Several authors are returnees. Charles Shea Lemone will have his Corner Pride and The Spring of Unexpected Consequences. Barbara Roberts will also return with What a Christmas! and Not in my Wildest Dreams.

Another group of returning authors have novels are set in the area or have settings inspired by the area. Sally Roseveare's two murder mysteries, Secrets at Spawning Run and Secrets of Sweetwater Cove, take place at Smith Mountain Lake. While Sally mentions some real places in her novel, the subdivisions where her main characters live are fictional. Becky Mushko's Patches on the Same Quilt is set in Penhook and her middle grade novel Stuck is partially set in Union Hall, but Rocky Mount and Bridgewater Plaza are also mentioned. Susan Coryell's cozy mystery A Red, Red Rose is set at Moore Mountain Lake, which bears a strong resemblance to Smith Mountain Lake. Rodger Doss's Shine is set in various places in Franklin County.

If you're looking for fiction, surely you'll find something you'll like at Mountain Spirits Festival. Stop by the tent, chat with the authors, and take a look at their books.

Friday, January 4, 2013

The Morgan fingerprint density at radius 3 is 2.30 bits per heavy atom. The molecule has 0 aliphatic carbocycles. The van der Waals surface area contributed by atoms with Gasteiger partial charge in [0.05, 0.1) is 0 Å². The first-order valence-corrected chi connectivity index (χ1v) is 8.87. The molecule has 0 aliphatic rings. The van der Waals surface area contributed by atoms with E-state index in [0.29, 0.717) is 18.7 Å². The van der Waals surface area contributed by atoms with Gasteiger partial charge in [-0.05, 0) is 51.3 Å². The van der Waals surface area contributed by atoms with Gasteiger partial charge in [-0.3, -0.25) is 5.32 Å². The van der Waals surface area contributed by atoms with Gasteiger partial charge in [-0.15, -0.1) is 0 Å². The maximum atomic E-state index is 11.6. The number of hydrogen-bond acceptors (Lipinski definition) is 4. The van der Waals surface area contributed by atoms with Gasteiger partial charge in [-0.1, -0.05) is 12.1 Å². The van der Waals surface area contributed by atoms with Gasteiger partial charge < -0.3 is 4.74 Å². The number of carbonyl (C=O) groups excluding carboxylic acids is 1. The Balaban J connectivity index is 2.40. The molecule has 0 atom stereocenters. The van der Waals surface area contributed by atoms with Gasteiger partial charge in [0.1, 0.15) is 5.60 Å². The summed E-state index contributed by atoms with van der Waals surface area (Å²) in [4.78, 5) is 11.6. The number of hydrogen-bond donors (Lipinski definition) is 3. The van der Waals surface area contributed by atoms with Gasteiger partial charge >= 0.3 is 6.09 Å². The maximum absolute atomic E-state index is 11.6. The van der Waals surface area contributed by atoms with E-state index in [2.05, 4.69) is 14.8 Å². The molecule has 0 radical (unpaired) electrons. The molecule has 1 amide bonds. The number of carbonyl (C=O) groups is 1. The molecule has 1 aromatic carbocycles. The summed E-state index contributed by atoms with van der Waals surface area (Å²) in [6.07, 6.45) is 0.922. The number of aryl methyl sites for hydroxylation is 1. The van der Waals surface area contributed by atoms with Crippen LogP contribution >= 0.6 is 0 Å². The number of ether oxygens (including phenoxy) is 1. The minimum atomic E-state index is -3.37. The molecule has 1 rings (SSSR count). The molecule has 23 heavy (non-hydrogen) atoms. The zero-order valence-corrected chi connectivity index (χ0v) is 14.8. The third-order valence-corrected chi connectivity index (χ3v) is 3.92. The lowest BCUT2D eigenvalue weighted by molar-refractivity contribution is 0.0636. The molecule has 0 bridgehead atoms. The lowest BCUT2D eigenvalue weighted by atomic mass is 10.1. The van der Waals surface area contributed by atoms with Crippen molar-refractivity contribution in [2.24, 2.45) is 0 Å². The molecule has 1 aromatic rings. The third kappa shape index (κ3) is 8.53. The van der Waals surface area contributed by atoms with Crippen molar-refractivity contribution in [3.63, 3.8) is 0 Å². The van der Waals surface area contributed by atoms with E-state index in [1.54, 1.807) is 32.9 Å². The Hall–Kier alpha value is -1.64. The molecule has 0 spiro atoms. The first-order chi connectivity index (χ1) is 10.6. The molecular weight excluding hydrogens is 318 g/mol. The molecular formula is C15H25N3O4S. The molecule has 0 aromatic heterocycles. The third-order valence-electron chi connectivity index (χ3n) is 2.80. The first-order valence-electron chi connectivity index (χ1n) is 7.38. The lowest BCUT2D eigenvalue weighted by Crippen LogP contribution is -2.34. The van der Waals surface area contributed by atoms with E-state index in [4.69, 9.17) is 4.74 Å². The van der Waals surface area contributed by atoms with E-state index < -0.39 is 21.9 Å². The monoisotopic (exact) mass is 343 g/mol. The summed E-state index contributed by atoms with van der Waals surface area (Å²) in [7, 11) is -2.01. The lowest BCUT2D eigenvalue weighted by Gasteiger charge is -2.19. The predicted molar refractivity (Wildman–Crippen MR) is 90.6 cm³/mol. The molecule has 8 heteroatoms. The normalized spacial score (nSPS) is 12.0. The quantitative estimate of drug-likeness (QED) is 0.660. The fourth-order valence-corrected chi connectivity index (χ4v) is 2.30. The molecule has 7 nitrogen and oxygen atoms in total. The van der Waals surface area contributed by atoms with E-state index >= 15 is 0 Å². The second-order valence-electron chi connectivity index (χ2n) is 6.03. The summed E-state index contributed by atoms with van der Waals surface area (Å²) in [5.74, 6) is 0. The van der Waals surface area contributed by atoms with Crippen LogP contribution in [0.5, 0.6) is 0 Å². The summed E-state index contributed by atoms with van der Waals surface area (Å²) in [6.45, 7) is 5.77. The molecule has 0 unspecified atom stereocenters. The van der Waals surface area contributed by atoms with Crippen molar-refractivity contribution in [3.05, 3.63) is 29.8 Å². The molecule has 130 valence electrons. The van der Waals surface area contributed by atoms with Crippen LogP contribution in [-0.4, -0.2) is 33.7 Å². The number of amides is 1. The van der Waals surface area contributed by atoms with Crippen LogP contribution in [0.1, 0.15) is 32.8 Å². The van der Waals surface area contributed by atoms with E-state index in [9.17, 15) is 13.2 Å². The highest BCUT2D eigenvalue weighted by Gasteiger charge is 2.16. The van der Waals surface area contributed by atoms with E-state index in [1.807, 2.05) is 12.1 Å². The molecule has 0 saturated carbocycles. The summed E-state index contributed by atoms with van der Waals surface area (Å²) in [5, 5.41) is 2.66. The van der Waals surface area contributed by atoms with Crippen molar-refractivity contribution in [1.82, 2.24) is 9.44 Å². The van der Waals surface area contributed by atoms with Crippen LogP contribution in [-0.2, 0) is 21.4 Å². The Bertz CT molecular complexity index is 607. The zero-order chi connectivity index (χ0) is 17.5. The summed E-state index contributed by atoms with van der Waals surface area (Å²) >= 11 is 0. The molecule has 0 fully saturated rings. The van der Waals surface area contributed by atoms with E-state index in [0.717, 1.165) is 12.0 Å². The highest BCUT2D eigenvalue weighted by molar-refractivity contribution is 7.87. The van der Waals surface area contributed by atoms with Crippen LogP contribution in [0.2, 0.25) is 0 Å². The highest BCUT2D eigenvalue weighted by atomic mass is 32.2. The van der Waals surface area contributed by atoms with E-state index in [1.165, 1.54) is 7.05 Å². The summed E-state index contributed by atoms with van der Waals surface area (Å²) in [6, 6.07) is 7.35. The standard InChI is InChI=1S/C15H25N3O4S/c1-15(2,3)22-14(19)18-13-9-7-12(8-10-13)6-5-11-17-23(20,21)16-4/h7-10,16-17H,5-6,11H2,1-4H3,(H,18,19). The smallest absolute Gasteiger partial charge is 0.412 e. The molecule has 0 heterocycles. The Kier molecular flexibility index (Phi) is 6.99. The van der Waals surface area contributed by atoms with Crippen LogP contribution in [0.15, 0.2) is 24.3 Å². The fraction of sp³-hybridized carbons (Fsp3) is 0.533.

Moonshine Memories

At least two authors at the 2013 Mountain Spirit Festival will have books involved with spirits. Moonshine, that is. Both authors are excellent spinners of yarns.

One is Morris Stephenson, who was taking orders for his moonshine memoir in the authors tent last year. This year, he'll have the book, A Night of Makin' Likker.

A Night of Makkin' Likker recounts Stephenson's adventures with both revenuers and moonshiners. As a reporter for the Franklin County newspaper, he was sometimes asked to accompany agents when they destroyed a still. Many of the pictures in his book were taken to illustrate the news stories he wrote about the raids. Because he had developed a rapport with both sides of the law, sometimes moonshiners themselves told him stories or showed him their operations. Many pictures of these adventures are in A Night of Makkin' Likker.

If you stop at his table to chat with him, odds are good Morris Stephenson will tell you a few moonshine tales. If you don't have his book and you're interested in Franklin County history, you'll want to get a copy.